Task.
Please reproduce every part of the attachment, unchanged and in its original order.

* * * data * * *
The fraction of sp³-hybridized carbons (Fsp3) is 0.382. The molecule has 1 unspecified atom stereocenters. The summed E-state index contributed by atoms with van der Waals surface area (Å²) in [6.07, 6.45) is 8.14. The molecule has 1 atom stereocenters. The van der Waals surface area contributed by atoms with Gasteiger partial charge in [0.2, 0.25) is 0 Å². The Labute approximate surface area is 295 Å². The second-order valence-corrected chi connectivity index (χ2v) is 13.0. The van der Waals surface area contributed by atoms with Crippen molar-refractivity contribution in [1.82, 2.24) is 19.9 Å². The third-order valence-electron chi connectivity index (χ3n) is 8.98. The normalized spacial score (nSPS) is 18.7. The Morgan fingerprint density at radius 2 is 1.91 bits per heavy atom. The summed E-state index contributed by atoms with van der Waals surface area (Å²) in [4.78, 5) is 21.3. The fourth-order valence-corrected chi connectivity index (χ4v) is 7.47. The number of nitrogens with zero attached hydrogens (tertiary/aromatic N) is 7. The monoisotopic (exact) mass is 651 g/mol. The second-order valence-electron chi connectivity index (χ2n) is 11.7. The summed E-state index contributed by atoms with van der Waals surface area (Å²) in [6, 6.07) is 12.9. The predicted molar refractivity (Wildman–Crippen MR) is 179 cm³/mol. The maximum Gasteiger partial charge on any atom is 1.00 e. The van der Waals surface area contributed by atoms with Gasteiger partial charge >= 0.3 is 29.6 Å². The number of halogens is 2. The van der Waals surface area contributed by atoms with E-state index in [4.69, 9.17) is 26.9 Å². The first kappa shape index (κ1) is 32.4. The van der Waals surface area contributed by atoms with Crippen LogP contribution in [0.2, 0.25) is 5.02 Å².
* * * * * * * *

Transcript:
The fraction of sp³-hybridized carbons (Fsp3) is 0.382. The molecule has 1 unspecified atom stereocenters. The summed E-state index contributed by atoms with van der Waals surface area (Å²) in [6.07, 6.45) is 8.14. The molecule has 1 atom stereocenters. The van der Waals surface area contributed by atoms with Gasteiger partial charge in [0.2, 0.25) is 0 Å². The Labute approximate surface area is 295 Å². The second-order valence-corrected chi connectivity index (χ2v) is 13.0. The van der Waals surface area contributed by atoms with Crippen molar-refractivity contribution in [1.82, 2.24) is 19.9 Å². The third-order valence-electron chi connectivity index (χ3n) is 8.98. The normalized spacial score (nSPS) is 18.7. The Morgan fingerprint density at radius 2 is 1.91 bits per heavy atom. The summed E-state index contributed by atoms with van der Waals surface area (Å²) in [4.78, 5) is 21.3. The fourth-order valence-corrected chi connectivity index (χ4v) is 7.47. The number of nitrogens with zero attached hydrogens (tertiary/aromatic N) is 7. The monoisotopic (exact) mass is 651 g/mol. The second-order valence-electron chi connectivity index (χ2n) is 11.7. The summed E-state index contributed by atoms with van der Waals surface area (Å²) in [6, 6.07) is 12.9. The predicted molar refractivity (Wildman–Crippen MR) is 179 cm³/mol. The maximum Gasteiger partial charge on any atom is 1.00 e. The van der Waals surface area contributed by atoms with Gasteiger partial charge >= 0.3 is 29.6 Å². The number of halogens is 2. The van der Waals surface area contributed by atoms with E-state index in [4.69, 9.17) is 26.9 Å². The first kappa shape index (κ1) is 32.4. The van der Waals surface area contributed by atoms with Crippen LogP contribution in [0.2, 0.25) is 5.02 Å².